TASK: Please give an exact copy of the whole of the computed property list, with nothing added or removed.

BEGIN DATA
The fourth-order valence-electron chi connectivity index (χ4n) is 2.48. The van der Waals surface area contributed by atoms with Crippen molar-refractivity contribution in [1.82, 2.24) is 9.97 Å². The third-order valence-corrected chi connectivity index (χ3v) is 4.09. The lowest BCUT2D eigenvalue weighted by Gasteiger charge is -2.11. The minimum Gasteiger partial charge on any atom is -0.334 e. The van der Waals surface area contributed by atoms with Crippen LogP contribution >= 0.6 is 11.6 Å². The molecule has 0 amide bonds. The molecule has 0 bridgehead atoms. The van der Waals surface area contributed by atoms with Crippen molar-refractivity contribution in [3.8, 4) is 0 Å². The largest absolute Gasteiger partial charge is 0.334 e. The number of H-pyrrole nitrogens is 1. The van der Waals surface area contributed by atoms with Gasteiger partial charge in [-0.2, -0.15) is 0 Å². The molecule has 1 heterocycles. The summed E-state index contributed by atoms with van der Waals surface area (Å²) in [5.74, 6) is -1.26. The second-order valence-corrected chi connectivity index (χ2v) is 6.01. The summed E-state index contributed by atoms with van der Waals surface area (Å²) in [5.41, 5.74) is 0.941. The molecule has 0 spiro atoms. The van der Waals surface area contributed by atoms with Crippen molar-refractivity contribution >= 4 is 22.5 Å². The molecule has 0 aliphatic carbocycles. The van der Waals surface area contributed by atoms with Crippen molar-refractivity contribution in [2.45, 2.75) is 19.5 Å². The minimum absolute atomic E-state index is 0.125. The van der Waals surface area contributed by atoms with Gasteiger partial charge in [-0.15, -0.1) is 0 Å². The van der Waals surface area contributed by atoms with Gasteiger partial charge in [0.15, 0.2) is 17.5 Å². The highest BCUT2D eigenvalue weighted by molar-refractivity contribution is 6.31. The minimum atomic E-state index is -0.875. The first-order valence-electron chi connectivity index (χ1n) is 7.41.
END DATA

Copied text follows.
The fourth-order valence-electron chi connectivity index (χ4n) is 2.48. The van der Waals surface area contributed by atoms with Crippen molar-refractivity contribution in [1.82, 2.24) is 9.97 Å². The third-order valence-corrected chi connectivity index (χ3v) is 4.09. The lowest BCUT2D eigenvalue weighted by Gasteiger charge is -2.11. The minimum Gasteiger partial charge on any atom is -0.334 e. The van der Waals surface area contributed by atoms with Crippen LogP contribution >= 0.6 is 11.6 Å². The molecule has 0 amide bonds. The molecule has 0 bridgehead atoms. The van der Waals surface area contributed by atoms with Crippen molar-refractivity contribution in [3.8, 4) is 0 Å². The largest absolute Gasteiger partial charge is 0.334 e. The number of H-pyrrole nitrogens is 1. The van der Waals surface area contributed by atoms with Gasteiger partial charge in [-0.2, -0.15) is 0 Å². The molecule has 1 heterocycles. The summed E-state index contributed by atoms with van der Waals surface area (Å²) in [5.74, 6) is -1.26. The second-order valence-corrected chi connectivity index (χ2v) is 6.01. The summed E-state index contributed by atoms with van der Waals surface area (Å²) in [5.41, 5.74) is 0.941. The molecule has 0 spiro atoms. The van der Waals surface area contributed by atoms with Crippen molar-refractivity contribution >= 4 is 22.5 Å². The molecule has 0 aliphatic carbocycles. The van der Waals surface area contributed by atoms with Crippen molar-refractivity contribution in [2.45, 2.75) is 19.5 Å². The minimum absolute atomic E-state index is 0.125. The van der Waals surface area contributed by atoms with Gasteiger partial charge in [-0.15, -0.1) is 0 Å². The van der Waals surface area contributed by atoms with Gasteiger partial charge in [0.15, 0.2) is 17.5 Å². The highest BCUT2D eigenvalue weighted by molar-refractivity contribution is 6.31. The minimum atomic E-state index is -0.875. The first-order valence-electron chi connectivity index (χ1n) is 7.41.